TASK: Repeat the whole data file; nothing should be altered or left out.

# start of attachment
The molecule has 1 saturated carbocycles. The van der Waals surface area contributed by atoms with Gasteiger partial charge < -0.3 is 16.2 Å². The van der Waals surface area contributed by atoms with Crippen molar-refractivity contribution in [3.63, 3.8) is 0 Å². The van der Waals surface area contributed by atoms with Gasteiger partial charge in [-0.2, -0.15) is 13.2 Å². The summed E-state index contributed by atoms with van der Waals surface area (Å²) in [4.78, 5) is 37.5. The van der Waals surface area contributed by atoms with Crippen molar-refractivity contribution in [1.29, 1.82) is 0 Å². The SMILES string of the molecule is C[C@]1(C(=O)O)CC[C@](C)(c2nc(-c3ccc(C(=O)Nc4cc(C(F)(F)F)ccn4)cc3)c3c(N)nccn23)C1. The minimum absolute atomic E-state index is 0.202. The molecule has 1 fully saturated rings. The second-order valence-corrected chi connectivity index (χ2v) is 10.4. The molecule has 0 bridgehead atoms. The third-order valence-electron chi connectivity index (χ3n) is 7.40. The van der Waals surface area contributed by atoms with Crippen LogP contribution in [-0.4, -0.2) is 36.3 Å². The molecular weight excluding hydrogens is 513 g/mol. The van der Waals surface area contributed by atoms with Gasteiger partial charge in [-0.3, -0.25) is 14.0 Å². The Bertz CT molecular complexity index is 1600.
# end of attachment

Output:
The molecule has 1 saturated carbocycles. The van der Waals surface area contributed by atoms with Gasteiger partial charge < -0.3 is 16.2 Å². The van der Waals surface area contributed by atoms with Crippen molar-refractivity contribution in [3.63, 3.8) is 0 Å². The van der Waals surface area contributed by atoms with Gasteiger partial charge in [-0.2, -0.15) is 13.2 Å². The summed E-state index contributed by atoms with van der Waals surface area (Å²) in [4.78, 5) is 37.5. The van der Waals surface area contributed by atoms with Crippen molar-refractivity contribution in [1.29, 1.82) is 0 Å². The SMILES string of the molecule is C[C@]1(C(=O)O)CC[C@](C)(c2nc(-c3ccc(C(=O)Nc4cc(C(F)(F)F)ccn4)cc3)c3c(N)nccn23)C1. The minimum absolute atomic E-state index is 0.202. The molecule has 1 fully saturated rings. The second-order valence-corrected chi connectivity index (χ2v) is 10.4. The molecule has 0 bridgehead atoms. The third-order valence-electron chi connectivity index (χ3n) is 7.40. The van der Waals surface area contributed by atoms with Crippen LogP contribution in [-0.4, -0.2) is 36.3 Å². The molecular weight excluding hydrogens is 513 g/mol. The van der Waals surface area contributed by atoms with Gasteiger partial charge in [-0.3, -0.25) is 14.0 Å². The Bertz CT molecular complexity index is 1600.